True Patriotism: The Logistics Industry and Somalis in Kenya
Photo Credit: bbc.com

Photo Credit: bbc.com

As Kenyans, we stand in solidarity, condemning the attacks on Kenyan citizens by radical extremists believed to be linked to the Al Shabaab militia group. The need to band together as a people in the face of recent tragedies and support one another is admirable and cause for applause, up until it begins to mean the exclusion of other Kenyans, marginalized for their ethnicity. In uniting as a people, a worrying trend of marginalizing, and in the worst case, vilifying our Somali brothers and sisters has begun to appear, to the detriment of the country as a whole, logistics industry included.

The blanket profiling of individuals of Somali descent has in the recent past culminated in security sweeps across residential areas populated predominantly by Somalis, impeding the operation of businesses. Sweeps have occurred, aimed at identifying illegal immigrants, but unfortunately resulting in even Kenyan Somalis and Somalis with legal documentation to be in Kenya rounded up for screening at the Moi International Sports Center, Kasarani. Due to these arrests and questioning, Somalis are understandably inclined to decrease the chances of being harassed, leading to businesses being closed earlier than usual or not opened at all, hampering economic activities vital for our economy, including the logistics industry.

Those unfortunate enough to be netted in these security sweeps, legal citizenship or residency notwithstanding, experience a further disruption in business activities. Time taken up ascertaining their status as Kenyans or legal refugees could have been invested in work beneficial to the profit motive of our economy, and in more direct cases, those operating in the logistics industry are hindered from performing vital processes to keep the supply chain management sector in good health.

The current mistrust of Somalis fostered by the ethnic profiling rampant in the country has created a schism based on xenophobia that is rapidly widening. This sad, unfortunate state of affairs means that interaction between Somalis and non-Somalis are becoming increasingly strained and limited, creating little opportunity for business connections. The separation that is based on ignorance and blaming an entire community for the actions of unseen extremists manifests in two key ways, both detrimental to the logistics industry.

Photo credit: timeslive.co.za

Photo credit: timeslive.co.za

First, by Somali-owned businesses being boycotted by a small, particularly bigoted section of the population. This means reliable suppliers and service providers who have actively and profitably participated in the Kenyan economy, logistics industry included, being denied a seat at the table based on their ethnicity. Such an ill-informed move can only mean a hunt for alternative links in the supply chain management chain which wastes time and is likely less than optimum as previous suppliers and businesses were picked based on cost-effectiveness and efficiency.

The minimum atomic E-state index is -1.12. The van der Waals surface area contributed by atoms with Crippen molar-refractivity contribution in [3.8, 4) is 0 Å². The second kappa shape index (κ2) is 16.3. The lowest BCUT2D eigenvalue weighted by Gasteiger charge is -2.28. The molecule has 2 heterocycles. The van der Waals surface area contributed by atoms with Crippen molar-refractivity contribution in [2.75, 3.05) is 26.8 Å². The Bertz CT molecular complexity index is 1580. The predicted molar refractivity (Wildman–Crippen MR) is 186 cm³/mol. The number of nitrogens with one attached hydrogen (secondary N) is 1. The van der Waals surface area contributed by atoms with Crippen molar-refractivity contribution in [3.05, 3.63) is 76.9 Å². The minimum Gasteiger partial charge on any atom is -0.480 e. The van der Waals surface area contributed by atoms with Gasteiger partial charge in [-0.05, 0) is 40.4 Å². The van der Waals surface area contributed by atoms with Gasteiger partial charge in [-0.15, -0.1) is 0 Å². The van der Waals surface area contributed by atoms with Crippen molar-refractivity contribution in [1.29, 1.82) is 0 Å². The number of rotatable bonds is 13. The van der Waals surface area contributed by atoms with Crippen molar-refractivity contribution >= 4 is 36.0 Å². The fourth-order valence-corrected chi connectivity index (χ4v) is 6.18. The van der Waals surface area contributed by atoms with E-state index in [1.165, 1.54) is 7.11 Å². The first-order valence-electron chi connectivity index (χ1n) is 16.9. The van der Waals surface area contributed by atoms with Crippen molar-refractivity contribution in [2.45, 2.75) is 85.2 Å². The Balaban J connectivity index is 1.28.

Second, Somali patrons are being denied access to goods and services which they are more than ready to pay market price for, as has been the norm. This is often more extreme on a smaller scale, such as denial of access to restaurants and other entertainment areas. The logistics industry, being composed of humans prone to irrationality just like everyone else, is likely to see this deplorable change in business partners, with Somali entrepreneurs lacking the means to carry out their business functions such as freighting shipping and so on due to close-minded rhetoric likely to develop should current animosities go unchecked.

As we mourn those we have lost and comfort those that remain, the tension in the country, incubated by unjust prejudices against innocent Somalis, is an issue we must address. Only by coming together as a nation undivided along ethnic lines can we hope to identify those that would harm us, heal as a nation and begin to move on to better things, away from the shadow that these attackers would have us reside in. Let your patriotism be inclusive of all our Kenyan brothers and sisters, Somali or otherwise as we navigate our way through these dark times, for the sake of our logistics industry, the economy and the nation as a whole. Have an unbiased week, won’t you?

2 Comments
  1. ahmed
    Reply
    sidoman!!! you are not exceptional to speak out brilliant & strong, equal to the likes of Hon .Farah Maalim, Salah A.Sheikh and many others. thank you it all started by sending its troops to Somalia, Kenya lost its distinctive regional profile as the only country whose military never went to war with any of its neighbours. This had two consequences. The first was that al-Shabab explicitly targeted Kenya for retribution. Since Kenya intervened in Somalia, there have been a total of 30 attacks involving grenades or improvised explosive devices. This succession of relatively minor incidents preluded the attack on the upscale Westgate shopping mall on September 21, 2013. The second consequence was to reinforce Kenya's explicitly prominent role in the War on Terror in the region. Domestically, the face of the aggressive counter-terrorism posture was the enhanced role of the Anti-Terrorism Police. bt above all, the massive use of force and the profiling of innocent Somalis and Muslims, in general, could be counter-productive; it runs the risk of eroding community and security force relations. Further, an unchecked use of force will destroy the modest gains made in human rights, rule of law and good governance that Kenya has enjoyed since the passage of the new constitution in 2010. in simple context kenyan somalis a victim of circumstance and its more of economic fight than securing security in kenya.
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